Uninvolved working parents

Latchkey children
Neglect of children by working parents
Increased preference to work rather than raise children
The need for working parents to leave children alone is a consequence of the development of a highly mobile and fragmented society in which the family structure and its traditional supports are degraded by the demands of a competing and materialistic society. Although extended families traditionally care for children in such situations, in industrialized countries where both parents tend to work, such support is no longer readily available.

Increasingly, it is seen that both parents choose to work full-time even when it is not necessary for the financial stability of the family. Affluent couples are as likely as poor couples to say that they work for "the bare necessities". These parents argue that their children are well cared for in day-care centres; surveys show, however, that few parents take the time to examine the day-care they choose. Others say they would prefer to work less and spend more time with their children, but companies which offer shorter working hours or unpaid holidays find only 4% of employees take it up. The truth is that many parents prefer the pressures of work to the pressures of raising a family.

In the USA it has been estimated that there are between 9 and 12 million latchkey children. In the UK in 1993 it was estimated that up to 800,000 children between 5 and 10 could be left at home alone after school or during their holidays because their parents were working.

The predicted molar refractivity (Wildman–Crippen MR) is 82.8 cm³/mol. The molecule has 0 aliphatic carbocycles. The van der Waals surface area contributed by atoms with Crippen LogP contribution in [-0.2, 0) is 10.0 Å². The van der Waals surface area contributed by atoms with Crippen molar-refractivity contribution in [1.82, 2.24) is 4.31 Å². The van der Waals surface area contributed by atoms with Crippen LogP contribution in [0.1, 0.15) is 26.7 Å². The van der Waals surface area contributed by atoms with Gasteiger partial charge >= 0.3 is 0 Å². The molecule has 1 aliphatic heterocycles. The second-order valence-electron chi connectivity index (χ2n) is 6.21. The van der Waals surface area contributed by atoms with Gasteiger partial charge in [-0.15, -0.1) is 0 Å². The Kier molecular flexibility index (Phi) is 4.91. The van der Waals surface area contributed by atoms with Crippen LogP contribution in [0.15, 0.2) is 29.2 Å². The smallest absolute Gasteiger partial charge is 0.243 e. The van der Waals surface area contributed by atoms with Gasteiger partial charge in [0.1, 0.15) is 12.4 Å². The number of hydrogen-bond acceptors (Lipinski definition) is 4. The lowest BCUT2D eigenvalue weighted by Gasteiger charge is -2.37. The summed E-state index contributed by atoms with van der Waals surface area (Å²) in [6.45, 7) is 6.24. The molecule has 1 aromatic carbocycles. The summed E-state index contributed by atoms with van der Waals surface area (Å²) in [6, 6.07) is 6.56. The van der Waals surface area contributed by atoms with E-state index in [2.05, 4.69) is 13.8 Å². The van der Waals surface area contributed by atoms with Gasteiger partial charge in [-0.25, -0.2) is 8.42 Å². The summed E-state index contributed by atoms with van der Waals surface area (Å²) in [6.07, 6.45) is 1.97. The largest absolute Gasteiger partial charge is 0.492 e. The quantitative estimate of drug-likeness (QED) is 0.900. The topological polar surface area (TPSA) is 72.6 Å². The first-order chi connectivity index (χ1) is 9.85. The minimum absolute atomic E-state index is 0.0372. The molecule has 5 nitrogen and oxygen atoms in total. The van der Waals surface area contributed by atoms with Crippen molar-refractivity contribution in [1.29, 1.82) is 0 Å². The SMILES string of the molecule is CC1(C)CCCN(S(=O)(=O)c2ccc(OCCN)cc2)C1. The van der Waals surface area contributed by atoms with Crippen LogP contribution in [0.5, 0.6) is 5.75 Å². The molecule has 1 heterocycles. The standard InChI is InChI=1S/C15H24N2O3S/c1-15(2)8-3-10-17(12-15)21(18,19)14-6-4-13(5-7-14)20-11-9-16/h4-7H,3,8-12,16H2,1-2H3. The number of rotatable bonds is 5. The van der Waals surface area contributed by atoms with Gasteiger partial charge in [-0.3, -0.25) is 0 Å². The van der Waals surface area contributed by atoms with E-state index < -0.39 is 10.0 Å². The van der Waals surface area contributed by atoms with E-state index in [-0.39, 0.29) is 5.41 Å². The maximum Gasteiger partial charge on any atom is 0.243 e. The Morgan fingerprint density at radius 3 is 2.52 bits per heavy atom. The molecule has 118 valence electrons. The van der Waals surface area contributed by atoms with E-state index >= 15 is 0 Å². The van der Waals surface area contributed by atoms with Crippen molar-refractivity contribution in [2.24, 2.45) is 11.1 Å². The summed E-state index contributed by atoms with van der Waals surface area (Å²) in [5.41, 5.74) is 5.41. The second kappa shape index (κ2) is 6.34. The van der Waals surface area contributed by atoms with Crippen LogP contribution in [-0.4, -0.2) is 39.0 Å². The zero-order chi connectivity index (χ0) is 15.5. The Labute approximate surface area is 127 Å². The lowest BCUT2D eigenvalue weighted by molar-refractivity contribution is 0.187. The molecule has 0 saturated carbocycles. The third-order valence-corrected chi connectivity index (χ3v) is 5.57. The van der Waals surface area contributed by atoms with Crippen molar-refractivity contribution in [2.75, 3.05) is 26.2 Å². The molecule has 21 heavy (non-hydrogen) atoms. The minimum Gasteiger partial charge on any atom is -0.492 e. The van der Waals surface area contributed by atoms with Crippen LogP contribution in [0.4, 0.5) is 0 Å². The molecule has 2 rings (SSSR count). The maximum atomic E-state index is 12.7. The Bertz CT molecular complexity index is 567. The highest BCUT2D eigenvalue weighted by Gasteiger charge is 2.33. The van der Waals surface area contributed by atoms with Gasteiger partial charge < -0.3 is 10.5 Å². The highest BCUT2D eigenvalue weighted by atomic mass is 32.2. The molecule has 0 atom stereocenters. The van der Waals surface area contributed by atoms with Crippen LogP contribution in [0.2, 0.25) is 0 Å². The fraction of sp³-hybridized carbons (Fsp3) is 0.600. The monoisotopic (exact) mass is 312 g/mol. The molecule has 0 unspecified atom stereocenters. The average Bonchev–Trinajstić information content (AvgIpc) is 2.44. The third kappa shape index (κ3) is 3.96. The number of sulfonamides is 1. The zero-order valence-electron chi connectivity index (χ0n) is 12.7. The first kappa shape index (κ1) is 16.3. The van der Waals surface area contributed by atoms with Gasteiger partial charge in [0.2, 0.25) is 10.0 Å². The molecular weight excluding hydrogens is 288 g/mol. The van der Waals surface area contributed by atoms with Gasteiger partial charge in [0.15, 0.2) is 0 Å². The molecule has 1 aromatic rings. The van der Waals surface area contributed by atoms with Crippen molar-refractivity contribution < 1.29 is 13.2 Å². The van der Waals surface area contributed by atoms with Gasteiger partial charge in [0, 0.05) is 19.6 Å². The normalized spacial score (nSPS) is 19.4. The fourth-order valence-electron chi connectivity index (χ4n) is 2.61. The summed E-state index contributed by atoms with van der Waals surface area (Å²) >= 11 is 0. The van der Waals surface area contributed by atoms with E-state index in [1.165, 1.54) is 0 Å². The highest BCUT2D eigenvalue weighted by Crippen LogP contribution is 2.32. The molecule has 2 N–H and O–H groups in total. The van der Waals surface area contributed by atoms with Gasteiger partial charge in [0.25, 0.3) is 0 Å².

A major greeting card company has a line of cards aimed at parents who worry they do not spend enough time with their children. The cards contain messages such as "Sorry I can't be there to tuck you in bed".
It may seem remarkable that anyone could allow a child as young as five to go home to an empty house. But people who leave their children's safety to chance do so because they cannot afford certainties. These parents are caught in the poverty trap, unable to afford child-minders, unable to stay at home. They give their children latch-keys, even though the dangers are clear. They are not happy about it but it would be unrealistic to expect them not to work. They have to pay their bills. They must be helped, not blamed.
(E) Emanations of other problems